One-third of multiple sclerosis (MS) patients in a Canadian study report a need for mental health care, with symptoms of anxiety and depression — but not current diagnosed mental health disorders — identified as predominant factors.
The study, “Factors associated with perceived need for mental health care in multiple sclerosis,” was published in the journal Multiple Sclerosis and Related Disorders.
MS patients tend to have several comorbidities — the simultaneous presence of two or more chronic conditions — with depression and anxiety among the most common.
While estimates vary, studies have reported that the rate of depression in MS patients can be as high as 50% and anxiety as high as 35%. The presence of these two comorbidities is associated with worse long-term outcomes, such as a lower quality of life and progression of disability.
Many people may not meet the criteria for a formal diagnosis of either depression or anxiety, but they might still perceive a need for mental health care.
Not much is known about the rate of perceived need for mental health care in MS patients. However, this is important given the high prevalence of depression and anxiety in MS and the associated effects on outcomes.
Canadian researchers recruited 255 participants with neurologist-confirmed diagnoses of MS (mainly relapsing-remitting MS), who were part of a larger study assessing psychiatric comorbidities in patients with chronic immune-inflammatory diseases, from a specialized MS care clinic.
Participants underwent cognitive and physical assessments, completed self-administered questionnaires, and were evaluated for psychiatric status.
They were also told to complete a hospital anxiety and depression scale to assess severity of depression and anxiety symptoms, and reported whether they perceived a need for mental health care.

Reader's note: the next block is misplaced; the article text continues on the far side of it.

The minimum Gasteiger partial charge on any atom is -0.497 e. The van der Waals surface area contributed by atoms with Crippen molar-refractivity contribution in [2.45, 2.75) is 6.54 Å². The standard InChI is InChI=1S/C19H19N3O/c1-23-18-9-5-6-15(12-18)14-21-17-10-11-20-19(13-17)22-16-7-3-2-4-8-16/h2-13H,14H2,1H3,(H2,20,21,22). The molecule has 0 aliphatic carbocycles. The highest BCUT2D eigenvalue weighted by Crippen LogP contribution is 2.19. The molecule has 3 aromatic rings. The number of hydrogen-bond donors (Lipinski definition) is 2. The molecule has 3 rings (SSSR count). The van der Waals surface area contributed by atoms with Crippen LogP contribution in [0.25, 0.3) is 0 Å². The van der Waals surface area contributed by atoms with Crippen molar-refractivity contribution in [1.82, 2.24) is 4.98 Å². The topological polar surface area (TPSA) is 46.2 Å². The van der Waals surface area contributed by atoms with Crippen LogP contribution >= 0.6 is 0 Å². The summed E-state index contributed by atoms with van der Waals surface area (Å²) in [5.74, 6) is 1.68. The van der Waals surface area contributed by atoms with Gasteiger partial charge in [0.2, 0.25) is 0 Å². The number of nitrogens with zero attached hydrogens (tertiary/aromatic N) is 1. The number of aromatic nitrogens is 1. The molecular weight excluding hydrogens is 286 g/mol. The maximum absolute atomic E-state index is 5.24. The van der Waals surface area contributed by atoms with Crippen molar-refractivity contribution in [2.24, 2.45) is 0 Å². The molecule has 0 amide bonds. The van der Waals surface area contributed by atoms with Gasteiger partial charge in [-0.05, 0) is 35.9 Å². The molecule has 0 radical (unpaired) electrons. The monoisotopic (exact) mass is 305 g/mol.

Almost one-quarter of participants (22.7%) had a current diagnosis of depression or anxiety. However, 31.8% reported a need for mental health care, highlighting the discrepancy between diagnosis and the perceived need for care.
Patients who identified a need for mental health care were slightly younger and had an earlier age of MS symptom onset than those who did not report a need. However, all other sociodemographic characteristics were similar.
Statistical analysis showed that the likelihood of reporting a need for mental health care was 2.36-fold higher in those with increased symptoms of depression and 6.08-fold higher in those with more anxiety symptoms.
“Symptoms of anxiety and depression, but not current diagnosed mental health disorders, were the predominant factors associated with a perceived need for [mental health] care,” the researchers wrote.
The high perceived need for mental health care, even among patients who were currently being treated, suggests that treatment may be inadequate in some way, and that these patients might need more support, family interventions, or other care.
“This need for treatment identified by individuals with elevated symptoms, in the absence of meeting formal criteria for a diagnosis of a psychiatric disorder, suggests that such symptoms are clinically relevant,” they said.
The authors believe that “incorporating validated screening tools for these symptoms into practice along with a question regarding need for mental health care may assist health care providers in better meeting the mental health needs of people with MS.”